Originally Posted by

**CrazyNotCrazie**
Fair analysis. Agreed that the stars kind of have to align to make the $1 million work, but I used the teacher example to show that it was not dramatically out of reach. I agree that two teachers should be able to afford something like this. As you noted, they are a bit short. But a teacher plus a second parent making 25% more than a teacher (which is not a ridiculous salary in NY) can get there.

And remember that that is a base salary for a teacher. I have a huge amount of respect for teachers and recognize that good teachers put in a lot of hours beyond the school day - their day rarely ends when the kids leave. But I also know that plenty of teachers, especially when they are young and don't have families, have supplemental incomes, either after school or in the summer. At my kids public schools, a number of teachers, especially younger ones, help with after school activities a few days a week, tutor, work at summer camps, etc. This extra money goes a long way towards a down payment and/or carrying a mortgage.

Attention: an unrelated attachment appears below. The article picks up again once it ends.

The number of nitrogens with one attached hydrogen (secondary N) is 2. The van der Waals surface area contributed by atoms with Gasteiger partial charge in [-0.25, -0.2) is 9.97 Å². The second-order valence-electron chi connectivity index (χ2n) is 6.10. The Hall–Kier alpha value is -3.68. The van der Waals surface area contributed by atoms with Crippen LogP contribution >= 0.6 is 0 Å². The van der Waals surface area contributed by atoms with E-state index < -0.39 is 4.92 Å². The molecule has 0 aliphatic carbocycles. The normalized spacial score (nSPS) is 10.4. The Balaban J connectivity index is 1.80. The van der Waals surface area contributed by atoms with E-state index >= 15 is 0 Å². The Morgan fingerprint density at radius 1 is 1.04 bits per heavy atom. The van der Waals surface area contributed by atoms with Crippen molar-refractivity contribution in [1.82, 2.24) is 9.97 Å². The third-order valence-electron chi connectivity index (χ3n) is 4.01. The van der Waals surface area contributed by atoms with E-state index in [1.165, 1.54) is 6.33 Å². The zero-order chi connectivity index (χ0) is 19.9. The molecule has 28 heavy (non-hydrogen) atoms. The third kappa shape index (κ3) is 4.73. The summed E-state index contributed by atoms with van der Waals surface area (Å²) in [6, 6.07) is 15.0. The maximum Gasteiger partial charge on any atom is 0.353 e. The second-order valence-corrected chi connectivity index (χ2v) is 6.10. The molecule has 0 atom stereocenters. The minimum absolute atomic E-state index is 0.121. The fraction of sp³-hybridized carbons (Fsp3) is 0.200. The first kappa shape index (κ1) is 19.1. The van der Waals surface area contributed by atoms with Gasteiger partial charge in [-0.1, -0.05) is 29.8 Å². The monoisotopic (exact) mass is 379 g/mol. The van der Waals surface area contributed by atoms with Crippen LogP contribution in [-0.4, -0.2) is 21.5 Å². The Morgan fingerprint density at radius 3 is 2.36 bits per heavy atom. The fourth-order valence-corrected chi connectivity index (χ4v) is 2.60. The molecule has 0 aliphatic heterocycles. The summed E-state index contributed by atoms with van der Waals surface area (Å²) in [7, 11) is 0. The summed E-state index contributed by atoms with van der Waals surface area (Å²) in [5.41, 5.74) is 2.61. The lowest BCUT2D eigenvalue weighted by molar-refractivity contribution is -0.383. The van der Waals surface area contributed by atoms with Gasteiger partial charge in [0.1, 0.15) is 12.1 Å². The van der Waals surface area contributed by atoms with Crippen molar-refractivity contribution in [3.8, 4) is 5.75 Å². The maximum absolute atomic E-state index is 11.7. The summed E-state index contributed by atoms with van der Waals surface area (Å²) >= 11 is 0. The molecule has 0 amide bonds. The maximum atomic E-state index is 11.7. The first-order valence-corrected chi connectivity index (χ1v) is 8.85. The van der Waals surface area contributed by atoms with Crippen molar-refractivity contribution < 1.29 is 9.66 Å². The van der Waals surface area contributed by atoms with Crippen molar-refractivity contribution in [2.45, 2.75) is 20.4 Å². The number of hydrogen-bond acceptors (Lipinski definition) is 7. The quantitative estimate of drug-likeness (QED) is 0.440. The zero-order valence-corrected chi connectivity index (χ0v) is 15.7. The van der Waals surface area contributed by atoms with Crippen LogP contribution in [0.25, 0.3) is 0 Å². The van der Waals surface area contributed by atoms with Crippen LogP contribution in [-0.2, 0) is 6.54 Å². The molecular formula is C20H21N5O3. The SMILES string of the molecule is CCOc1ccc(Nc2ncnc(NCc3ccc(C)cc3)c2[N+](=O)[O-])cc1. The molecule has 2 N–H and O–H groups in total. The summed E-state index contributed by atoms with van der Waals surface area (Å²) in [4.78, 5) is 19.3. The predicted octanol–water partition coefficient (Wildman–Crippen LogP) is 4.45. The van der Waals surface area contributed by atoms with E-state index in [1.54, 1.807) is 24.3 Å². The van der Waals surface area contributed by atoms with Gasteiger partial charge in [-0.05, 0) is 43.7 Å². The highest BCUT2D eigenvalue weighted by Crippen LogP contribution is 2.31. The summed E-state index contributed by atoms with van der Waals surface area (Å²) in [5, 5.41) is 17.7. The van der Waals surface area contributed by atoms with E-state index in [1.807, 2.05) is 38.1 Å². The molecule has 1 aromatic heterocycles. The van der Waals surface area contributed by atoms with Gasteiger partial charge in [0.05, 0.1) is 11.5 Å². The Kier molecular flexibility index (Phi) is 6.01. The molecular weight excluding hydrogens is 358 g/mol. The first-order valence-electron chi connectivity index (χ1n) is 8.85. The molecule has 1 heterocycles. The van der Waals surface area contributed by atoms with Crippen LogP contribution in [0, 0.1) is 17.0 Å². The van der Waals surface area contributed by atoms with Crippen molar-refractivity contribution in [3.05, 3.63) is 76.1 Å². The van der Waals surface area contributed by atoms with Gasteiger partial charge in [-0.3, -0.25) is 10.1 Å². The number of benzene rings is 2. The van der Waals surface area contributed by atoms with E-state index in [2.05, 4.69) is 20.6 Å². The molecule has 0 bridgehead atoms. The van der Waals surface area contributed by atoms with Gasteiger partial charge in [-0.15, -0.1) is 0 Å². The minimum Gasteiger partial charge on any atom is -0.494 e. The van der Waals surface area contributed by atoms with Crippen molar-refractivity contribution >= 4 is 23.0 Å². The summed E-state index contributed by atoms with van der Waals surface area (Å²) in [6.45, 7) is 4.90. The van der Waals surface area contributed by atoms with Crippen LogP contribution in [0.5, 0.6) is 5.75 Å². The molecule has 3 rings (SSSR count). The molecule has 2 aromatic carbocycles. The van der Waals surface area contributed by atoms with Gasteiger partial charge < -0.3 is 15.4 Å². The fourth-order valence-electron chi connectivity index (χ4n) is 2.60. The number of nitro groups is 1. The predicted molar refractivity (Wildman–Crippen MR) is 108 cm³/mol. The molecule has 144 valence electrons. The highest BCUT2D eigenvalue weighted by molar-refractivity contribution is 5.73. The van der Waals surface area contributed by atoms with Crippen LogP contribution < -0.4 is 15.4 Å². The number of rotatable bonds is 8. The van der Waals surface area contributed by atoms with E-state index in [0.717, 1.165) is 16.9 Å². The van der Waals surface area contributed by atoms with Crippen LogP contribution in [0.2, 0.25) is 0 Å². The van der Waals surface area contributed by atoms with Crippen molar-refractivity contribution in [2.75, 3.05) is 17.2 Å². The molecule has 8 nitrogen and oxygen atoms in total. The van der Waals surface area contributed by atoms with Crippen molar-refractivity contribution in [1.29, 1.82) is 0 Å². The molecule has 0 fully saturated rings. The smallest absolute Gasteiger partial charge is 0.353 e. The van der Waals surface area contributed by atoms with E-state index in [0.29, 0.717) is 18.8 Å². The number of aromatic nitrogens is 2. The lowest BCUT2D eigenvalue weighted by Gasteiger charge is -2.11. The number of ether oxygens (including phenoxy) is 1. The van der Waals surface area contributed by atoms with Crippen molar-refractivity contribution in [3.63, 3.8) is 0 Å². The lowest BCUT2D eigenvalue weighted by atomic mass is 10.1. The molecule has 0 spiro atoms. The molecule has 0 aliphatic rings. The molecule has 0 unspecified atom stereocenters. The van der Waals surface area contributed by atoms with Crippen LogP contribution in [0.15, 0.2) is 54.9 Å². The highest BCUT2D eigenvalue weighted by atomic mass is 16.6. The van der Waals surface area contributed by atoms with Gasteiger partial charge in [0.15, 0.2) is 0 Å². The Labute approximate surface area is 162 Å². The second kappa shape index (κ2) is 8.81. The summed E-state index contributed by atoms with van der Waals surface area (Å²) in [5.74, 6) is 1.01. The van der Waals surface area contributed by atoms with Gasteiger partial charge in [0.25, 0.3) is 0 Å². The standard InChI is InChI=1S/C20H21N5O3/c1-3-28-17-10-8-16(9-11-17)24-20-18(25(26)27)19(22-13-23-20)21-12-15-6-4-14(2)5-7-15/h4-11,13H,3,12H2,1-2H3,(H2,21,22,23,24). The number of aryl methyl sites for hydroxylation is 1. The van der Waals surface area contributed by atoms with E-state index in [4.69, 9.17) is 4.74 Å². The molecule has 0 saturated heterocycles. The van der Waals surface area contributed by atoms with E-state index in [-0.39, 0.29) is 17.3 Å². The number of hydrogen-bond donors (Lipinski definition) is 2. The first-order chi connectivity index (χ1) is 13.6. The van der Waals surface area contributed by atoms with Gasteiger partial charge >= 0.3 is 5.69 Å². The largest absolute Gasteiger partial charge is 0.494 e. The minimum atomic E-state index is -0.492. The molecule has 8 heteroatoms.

The hardest part is the down payment. Someone can correct me if I am wrong, but at least in Manhattan, most of these apartments would require 20% down. So getting to the $200k down payment is the hard part. The good news is that once you are there, it brings down the mortgage amount a lot.

Obviously, as you noted, the recent bump in interest rates also makes the math a lot harder. The difference in annual payments for $800k on a 7% mortgage vs. 3% is over $20k a year, which dramatically changes the math.